The government’s response to Covid has been one of political brinkmanship. It dithered over the enforcement of a first, second and third lockdown – despite scientists warning that restrictions were necessary. It gave businesses little clarity about the continuation of the furlough scheme in the autumn, leading to a wave of redundancies. It informed teachers that schools would remain open through January, before abruptly U-turning on this assertion.
The same goes for the economic support it has offered to businesses affected by the third lockdown. Following Boris Johnson’s announcement of new restrictions across England, Chancellor Rishi Sunak announced a package of economic measures including £9,000 grants for retail, leisure and hospitality businesses forced to close. These grants will provide a margin of much-needed relief to businesses (especially because they are grants, rather than loans). But they still fall far short of what is needed to stabilise the economy and support people to comply with the new measures.
Many businesses have shouldered a huge amount of risk during the pandemic. They have taken on large debts, which they face having to pay off for years if they make it through the crisis. And there’s no certainty over whether the furlough scheme will continue beyond April, even if restrictions remain in place. While the chancellor has offered £4.6bn in support, Bank of England figures from December show firms face a £180bn drop in cashflow, a figure likely to rise as a result of the latest lockdown.
A £9,000 grant may keep the landlord from the door in the short term, but it’s unlikely to prevent some businesses owners from shutting up shop in the face of serious uncertainty. And the £594m that has been allocated to businesses outside the retail, leisure and hospitality sectors in these latest measures is a drop in the ocean – particularly for the many businesses that supply these sectors, such as manufacturers. For instance, while car showrooms will receive support because they’re classed as retailers, car manufacturers will be left out in the cold.
Although Sunak has said he will review the measures in the early March budget, this will be too late to give businesses and employers the certainty they need. To provide more certainty, he could start by guaranteeing that the furlough scheme will continue during any future restrictions that prevent businesses from opening.
Cash support for businesses should be about 10 times more generous to avoid them collapsing under a mountain of debt. This doesn’t mean that we should settle for a stream of government handouts to the private sector. Where risks are socialised, the public should share in the rewards. In countries such as Germany it is the norm for the state to take equity stakes in businesses in return for an injection of cash. This could be done in the UK through a national investment bank, or “Project Birch”, the government’s bailout plan for companies during the pandemic.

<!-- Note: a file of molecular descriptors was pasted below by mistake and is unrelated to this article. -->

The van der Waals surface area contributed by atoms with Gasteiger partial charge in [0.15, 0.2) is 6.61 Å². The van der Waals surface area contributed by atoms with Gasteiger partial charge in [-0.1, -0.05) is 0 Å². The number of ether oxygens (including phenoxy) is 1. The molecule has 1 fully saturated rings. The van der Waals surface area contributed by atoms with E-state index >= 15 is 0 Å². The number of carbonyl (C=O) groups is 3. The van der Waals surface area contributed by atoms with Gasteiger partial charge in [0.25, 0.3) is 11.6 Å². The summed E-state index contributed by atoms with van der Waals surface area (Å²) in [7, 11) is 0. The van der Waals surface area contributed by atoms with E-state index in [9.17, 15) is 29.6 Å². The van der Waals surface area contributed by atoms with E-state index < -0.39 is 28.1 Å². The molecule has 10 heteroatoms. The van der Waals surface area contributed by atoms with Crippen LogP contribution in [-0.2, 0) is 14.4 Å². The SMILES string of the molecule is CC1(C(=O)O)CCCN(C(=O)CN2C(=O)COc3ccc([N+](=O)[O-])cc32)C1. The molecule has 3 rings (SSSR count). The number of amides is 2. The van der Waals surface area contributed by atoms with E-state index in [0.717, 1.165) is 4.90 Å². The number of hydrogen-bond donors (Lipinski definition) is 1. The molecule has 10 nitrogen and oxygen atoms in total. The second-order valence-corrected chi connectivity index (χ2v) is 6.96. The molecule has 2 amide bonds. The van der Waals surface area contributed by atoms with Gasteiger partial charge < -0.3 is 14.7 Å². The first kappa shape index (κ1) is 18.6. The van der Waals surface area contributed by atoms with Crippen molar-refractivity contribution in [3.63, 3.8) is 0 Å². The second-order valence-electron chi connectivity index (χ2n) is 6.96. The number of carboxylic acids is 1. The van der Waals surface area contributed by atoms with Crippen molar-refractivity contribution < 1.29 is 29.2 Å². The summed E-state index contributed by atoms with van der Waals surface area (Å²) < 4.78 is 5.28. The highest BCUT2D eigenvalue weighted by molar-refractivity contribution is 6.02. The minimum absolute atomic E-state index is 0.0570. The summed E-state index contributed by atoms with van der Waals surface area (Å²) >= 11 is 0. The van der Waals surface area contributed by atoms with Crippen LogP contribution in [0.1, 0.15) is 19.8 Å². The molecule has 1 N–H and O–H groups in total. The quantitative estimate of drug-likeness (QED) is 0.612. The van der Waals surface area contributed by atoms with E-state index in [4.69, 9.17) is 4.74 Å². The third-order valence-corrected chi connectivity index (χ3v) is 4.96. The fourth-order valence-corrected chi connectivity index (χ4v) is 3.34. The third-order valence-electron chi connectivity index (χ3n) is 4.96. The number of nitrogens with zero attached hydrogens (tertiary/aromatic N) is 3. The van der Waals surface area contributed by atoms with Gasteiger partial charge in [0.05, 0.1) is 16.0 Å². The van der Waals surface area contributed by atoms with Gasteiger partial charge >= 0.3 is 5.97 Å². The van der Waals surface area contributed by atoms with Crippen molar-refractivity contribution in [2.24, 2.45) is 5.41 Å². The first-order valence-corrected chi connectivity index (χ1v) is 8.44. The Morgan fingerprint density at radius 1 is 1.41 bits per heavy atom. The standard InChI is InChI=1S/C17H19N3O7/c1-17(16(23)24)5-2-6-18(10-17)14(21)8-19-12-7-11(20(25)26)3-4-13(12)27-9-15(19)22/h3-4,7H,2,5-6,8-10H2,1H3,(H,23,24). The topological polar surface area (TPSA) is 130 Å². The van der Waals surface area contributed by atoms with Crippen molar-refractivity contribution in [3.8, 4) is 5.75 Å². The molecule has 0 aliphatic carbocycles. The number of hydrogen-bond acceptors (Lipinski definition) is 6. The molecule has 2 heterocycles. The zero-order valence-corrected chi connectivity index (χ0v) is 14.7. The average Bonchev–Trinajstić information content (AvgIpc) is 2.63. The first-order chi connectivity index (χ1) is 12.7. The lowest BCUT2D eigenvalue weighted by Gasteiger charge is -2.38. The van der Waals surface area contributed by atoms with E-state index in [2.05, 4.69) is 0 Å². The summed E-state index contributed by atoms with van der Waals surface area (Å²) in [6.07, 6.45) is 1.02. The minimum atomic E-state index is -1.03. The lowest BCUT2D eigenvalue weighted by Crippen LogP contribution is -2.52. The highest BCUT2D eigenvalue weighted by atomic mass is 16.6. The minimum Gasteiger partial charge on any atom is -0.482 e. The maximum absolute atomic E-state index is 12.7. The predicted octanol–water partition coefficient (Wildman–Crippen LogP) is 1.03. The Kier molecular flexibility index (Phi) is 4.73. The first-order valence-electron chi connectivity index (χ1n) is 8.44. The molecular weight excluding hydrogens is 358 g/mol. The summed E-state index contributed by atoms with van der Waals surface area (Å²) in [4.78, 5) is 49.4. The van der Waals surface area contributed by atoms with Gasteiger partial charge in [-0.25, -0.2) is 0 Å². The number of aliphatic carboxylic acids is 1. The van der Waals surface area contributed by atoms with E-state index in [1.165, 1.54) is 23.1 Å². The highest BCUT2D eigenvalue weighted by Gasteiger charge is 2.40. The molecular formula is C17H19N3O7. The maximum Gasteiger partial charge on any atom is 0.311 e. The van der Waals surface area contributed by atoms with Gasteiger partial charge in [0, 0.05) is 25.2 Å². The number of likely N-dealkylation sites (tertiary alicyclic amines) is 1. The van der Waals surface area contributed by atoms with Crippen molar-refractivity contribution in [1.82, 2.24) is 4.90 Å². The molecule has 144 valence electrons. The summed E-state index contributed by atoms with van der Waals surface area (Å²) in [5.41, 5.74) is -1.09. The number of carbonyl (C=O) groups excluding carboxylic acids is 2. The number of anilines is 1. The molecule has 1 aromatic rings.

Ultimately, the future of UK businesses relies on the success of the government’s public health strategy. Sunak has been reportedly cautious of lockdowns for fear of their impact on the economy. This is mistaken. The sooner the virus is controlled, the sooner the economy can reopen, and the sooner we can escape this endless cycle of lockdown and release.
There are measures that Sunak could put in place now to help make the lockdown shorter and less painful. Many people face impossible choices between maintaining their family’s income and protecting others by self-isolating. If the government is serious about bringing down the R number, they should start by raising the UK’s woefully inadequate statutory sick pay, which stands at just £95.85 a week, and extending it to workers who aren’t currently eligible. And those who are instructed to self-isolate and can’t do their jobs should be paid the living wage for doing so.
Families need certainty, too. The eviction ban expires in just five days, putting renting families at risk of homelessness. Extraordinarily, the government plans to cut universal credit payments that many are relying on by £20 a week in April. These issues cannot wait.
Only by addressing these underlying issues will the government ensure this third lockdown is as effective as possible. Rather than using his March budget to firefight, the chancellor could set out a proper recovery plan. His challenge is to stabilise the economy while investing for the future. That should include an ambitious fiscal stimulus – the IPPR estimates £164bn is needed in the next financial year – to invest in measures to reach net-zero emissions, meet pledges to “level up”, and rebuild public services to avoid the NHS reaching breaking point in the future. From the IMF to the OECD, the economic consensus is clear: we can’t cut our way out of the crisis, no matter what the chancellor’s conservative instincts are.
Opting for half-measures and delaying the inevitable may help manage the lockdown sceptics within the Conservative party, but it is no way to manage public health or an economy. Instead, the chancellor must offer businesses and families the certainty they need to reach the light at the end of the tunnel.
• Carys Roberts is executive director of the Institute for Public Policy Research